Saturday, 12 May 2012

Paper or Phone - Does it matter?

In previous posts I described how data analysis can help with planning and measuring performance. Analytics can also be used to direct activity. This could mean anything from mailing segmentation to predictive modelling or even managing a prospect pipeline. How do you engage your prospects? How do your prospects respond?

At a general level there are three ways to solicit your prospects; by mail, by phone or through face to face contact. Paying attention to how these methods interact in your business can draw some interesting results.

Looking at large appeal mailings and telephone campaigns over a 5 year period I wanted to know who we have reached and what the cross-over between these methods has been. 

Unsurprisingly, the figures showed me that, excluding a few unusual cases, we have been mailing and calling the same people. Within the sample we may have contacted each constituent multiple times using both methods.

Percentage split of those solicited by mail or phone

Mailing is much less expensive so it is again unsurprising that the percentage of those mailed is much larger. 83% of those in the sample had only ever been solicited by mail and had never received a phone call. The cross-over represents a little over 16% of the total.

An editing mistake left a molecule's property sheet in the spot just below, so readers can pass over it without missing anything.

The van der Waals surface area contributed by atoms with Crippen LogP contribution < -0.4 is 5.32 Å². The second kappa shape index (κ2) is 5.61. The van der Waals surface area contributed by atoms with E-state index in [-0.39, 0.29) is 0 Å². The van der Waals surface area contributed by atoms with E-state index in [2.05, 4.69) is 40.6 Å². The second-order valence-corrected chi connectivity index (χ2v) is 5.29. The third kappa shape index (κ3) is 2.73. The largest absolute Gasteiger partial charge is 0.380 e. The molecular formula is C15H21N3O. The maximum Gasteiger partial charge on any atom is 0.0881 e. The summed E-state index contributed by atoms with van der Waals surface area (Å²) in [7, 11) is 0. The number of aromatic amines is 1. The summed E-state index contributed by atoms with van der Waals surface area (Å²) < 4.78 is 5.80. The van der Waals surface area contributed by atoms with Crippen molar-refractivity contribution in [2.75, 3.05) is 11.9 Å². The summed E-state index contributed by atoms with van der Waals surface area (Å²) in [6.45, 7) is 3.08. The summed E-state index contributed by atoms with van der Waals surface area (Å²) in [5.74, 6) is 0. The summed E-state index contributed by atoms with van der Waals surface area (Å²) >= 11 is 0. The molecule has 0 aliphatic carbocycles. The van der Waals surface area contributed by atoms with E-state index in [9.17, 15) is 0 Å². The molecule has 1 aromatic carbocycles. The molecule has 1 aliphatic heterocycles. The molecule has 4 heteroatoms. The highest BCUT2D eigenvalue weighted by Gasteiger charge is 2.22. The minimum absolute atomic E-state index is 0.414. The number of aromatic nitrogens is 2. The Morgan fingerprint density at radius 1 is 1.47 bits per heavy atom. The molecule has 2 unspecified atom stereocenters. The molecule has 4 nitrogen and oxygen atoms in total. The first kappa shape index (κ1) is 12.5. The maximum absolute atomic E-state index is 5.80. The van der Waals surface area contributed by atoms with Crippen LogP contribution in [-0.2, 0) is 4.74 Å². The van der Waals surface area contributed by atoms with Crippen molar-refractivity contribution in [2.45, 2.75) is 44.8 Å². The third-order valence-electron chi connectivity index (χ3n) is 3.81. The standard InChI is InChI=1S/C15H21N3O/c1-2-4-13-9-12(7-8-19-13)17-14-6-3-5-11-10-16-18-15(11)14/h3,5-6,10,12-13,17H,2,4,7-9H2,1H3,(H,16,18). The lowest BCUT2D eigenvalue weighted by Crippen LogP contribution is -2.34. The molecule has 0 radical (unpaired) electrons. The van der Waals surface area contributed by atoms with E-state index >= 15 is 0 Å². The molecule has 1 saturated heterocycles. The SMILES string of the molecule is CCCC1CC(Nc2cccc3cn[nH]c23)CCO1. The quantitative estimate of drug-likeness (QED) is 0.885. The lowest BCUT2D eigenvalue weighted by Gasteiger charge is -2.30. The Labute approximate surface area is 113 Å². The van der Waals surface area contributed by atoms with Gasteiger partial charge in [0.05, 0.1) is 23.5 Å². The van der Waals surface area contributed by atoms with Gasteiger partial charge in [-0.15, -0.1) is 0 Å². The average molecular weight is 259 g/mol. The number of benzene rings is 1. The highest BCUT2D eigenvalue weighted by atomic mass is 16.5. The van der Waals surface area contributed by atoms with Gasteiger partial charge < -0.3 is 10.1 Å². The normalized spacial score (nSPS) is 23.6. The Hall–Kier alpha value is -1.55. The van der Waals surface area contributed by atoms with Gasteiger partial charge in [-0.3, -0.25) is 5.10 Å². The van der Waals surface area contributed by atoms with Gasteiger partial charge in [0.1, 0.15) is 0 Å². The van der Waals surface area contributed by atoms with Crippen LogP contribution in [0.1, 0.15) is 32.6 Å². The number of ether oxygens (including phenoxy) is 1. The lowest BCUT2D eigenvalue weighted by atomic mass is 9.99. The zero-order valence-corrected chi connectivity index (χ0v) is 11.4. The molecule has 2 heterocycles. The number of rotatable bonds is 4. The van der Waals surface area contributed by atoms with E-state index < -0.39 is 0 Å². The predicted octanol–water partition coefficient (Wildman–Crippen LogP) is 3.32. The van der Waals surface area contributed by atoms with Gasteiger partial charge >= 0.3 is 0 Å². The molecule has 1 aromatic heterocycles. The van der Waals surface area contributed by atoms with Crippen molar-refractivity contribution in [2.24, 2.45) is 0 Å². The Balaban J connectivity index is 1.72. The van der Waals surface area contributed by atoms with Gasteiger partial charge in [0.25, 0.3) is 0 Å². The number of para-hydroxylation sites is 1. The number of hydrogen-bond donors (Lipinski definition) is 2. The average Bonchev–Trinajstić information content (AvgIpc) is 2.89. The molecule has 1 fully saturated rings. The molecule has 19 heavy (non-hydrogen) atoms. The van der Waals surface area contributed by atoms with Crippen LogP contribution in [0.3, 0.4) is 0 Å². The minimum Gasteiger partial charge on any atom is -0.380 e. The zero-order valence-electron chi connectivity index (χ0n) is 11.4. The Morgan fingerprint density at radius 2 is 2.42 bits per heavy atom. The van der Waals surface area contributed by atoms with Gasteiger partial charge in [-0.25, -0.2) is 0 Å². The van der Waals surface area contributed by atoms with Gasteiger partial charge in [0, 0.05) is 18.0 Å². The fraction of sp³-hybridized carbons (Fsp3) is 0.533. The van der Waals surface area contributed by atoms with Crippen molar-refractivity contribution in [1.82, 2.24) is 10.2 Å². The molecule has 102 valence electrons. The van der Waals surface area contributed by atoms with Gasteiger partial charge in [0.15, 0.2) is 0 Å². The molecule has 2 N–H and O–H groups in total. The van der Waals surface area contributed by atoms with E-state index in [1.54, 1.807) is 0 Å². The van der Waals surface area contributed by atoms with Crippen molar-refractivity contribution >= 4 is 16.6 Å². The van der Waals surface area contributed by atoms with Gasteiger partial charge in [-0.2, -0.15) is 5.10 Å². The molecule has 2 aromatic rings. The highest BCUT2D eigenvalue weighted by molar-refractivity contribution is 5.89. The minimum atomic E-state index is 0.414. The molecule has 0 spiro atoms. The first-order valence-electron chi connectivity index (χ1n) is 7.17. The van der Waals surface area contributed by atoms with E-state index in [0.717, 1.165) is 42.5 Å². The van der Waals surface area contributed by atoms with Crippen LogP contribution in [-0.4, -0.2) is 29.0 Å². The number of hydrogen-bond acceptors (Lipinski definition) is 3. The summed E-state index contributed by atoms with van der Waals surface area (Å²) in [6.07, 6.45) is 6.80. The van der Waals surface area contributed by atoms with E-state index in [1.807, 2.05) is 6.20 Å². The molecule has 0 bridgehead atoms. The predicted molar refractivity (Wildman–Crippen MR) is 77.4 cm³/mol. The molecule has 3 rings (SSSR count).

I was interested to know how the donations we received from these methods stacked up in comparison. Would it be the case that our telethon donors would sit as a subset of or direct mail donors?

The results did not support this. The split is very different. What I found was that only 4% of the sample cohort had donated by both post and phone. Also, despite only reaching 16% of the sample, 59% of the donations arrived via the telephone. I also compared the result with those that have also donated thanks to a face to face meeting with a fundraiser.

Percentage split of donations including face to face
 This suggests to me 4 things
  1.  Telethons are a successful way of recruiting donors.
  2. There is very little cross-over in donors between direct mail and telethon. There are of course many reasons why this may be the case but the suggestion is that prospects have a preferred method of contact. This insight can be fed into my next modelling project. It reminds me of how specific I need to be when deciding what behaviour I aim to predict.
  3. Those that have given by both methods are a small and interesting bunch that need closer inspection.
  4. There is very little cross-over between those that donate over the phone or by post and those that give by face to face solicitations. Does this mean that our major gift fundraisers are not feeding their prospect pools from our existing donor pool? I can use this evidence to look at the way our pipeline for major gift is populated.  

The ultimate aim is to solicit each prospect in the way that suits them best. Don't assume that because someone made a gift in a direct mail appeal that it makes them a good candidate for the telethon. Examine the evidence.


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